What is a Scale Variable?
Scale variable doesn’t have an “official” definition; it’s one of those terms that has a slightly different meaning depending on where you’re using it. In a very general sense, the term is synonymous with measurement variable, although care should be taken to make sure this use is precise enough for whatever context you’re working in. For the behavioral sciences, trade and finance, and in SPSS, you’ll want to follow the more tailored definitions below.
Sometimes you might see texts from a variety of fields refer to “interval scale variable” or “nominal scale variable.” These are just variables that are on those particular scales (e.g. a variable on the interval scale or a variable on the nominal scale).
SPSSSPSS measurement levels are limited to nominal (i.e. categorical), ordinal (i.e. ordered like 1st, 2nd, 3rd…), or scale. Essentially, a scale variable is a measurement variable — a variable that has a numeric value. Variables with numeric responses are assigned the scale variable label by default. This could be an issue if you’ve assigned numbers to represent categories, so you should define each variable within the measurement area individually.
In behavioral science, a scale variable is defined in a different way. Specifically, they are defined in relation to a multivariate (multiple-variable) frequency distribution called a scale. For a population of objects (things that psychologists want to study, like intelligence, or depression), a scale exists if it’s possible to derive a numeric variable from the distribution that characterizes the objects (Maranell, 2017).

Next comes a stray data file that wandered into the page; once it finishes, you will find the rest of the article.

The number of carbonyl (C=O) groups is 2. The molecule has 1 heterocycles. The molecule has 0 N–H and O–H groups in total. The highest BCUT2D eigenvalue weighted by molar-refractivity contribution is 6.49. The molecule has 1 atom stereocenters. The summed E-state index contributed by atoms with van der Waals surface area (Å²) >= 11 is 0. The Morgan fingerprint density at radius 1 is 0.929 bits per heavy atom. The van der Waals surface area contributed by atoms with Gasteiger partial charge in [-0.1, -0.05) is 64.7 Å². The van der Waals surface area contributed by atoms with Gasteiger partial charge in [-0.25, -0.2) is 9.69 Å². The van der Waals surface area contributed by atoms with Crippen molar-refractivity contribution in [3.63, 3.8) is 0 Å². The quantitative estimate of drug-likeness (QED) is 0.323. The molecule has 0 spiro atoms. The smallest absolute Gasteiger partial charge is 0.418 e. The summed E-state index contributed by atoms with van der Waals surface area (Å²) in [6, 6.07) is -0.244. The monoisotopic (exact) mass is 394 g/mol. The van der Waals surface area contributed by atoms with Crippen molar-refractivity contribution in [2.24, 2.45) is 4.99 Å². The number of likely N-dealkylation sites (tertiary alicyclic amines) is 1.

A variable from this type of distribution is called a scale variable. Scale scores (or, more simply, a score) are a result of these distributions. For example, an IQ score or a score on a depression scale are both derived from the above definition.
Trade and Finance
In trade and finance, a scale variable (S) is a measurement index, usually defined specifically within a particular context. For example:
- Kenen (2008) defines S as an index “the size of the decision making unit’s portfolio.” For example, S could be net worth for a household.
- Frischtak et. al (1994) defines S as “the average gross production within the class of largest plants of each industry expressed as a percentage of total industry gross production.”
Frischtak et. al (1994). Market Structure and Industrial Performance, Volume 15. Taylor and Francis.
Kenen, P. (2008). International Trade and Finance: Frontiers for Research. Cambridge University Press.
Kent State University. SPSS Tutorials: Defining Variables. Retrieved October 27, 2017 from:https://libguides.library.kent.edu/SPSS/DefineVariables
Maranell, G. (2017). Scaling: A Sourcebook for Behavioral Scientists. Routledge.
If you prefer an online interactive environment to learn R and statistics, this free R Tutorial by Datacamp is a great way to get started. If you're are somewhat comfortable with R and are interested in going deeper into Statistics, try this Statistics with R track.Comments are now closed for this post. Need help or want to post a correction? Please post a comment on our Facebook page and I'll do my best to help!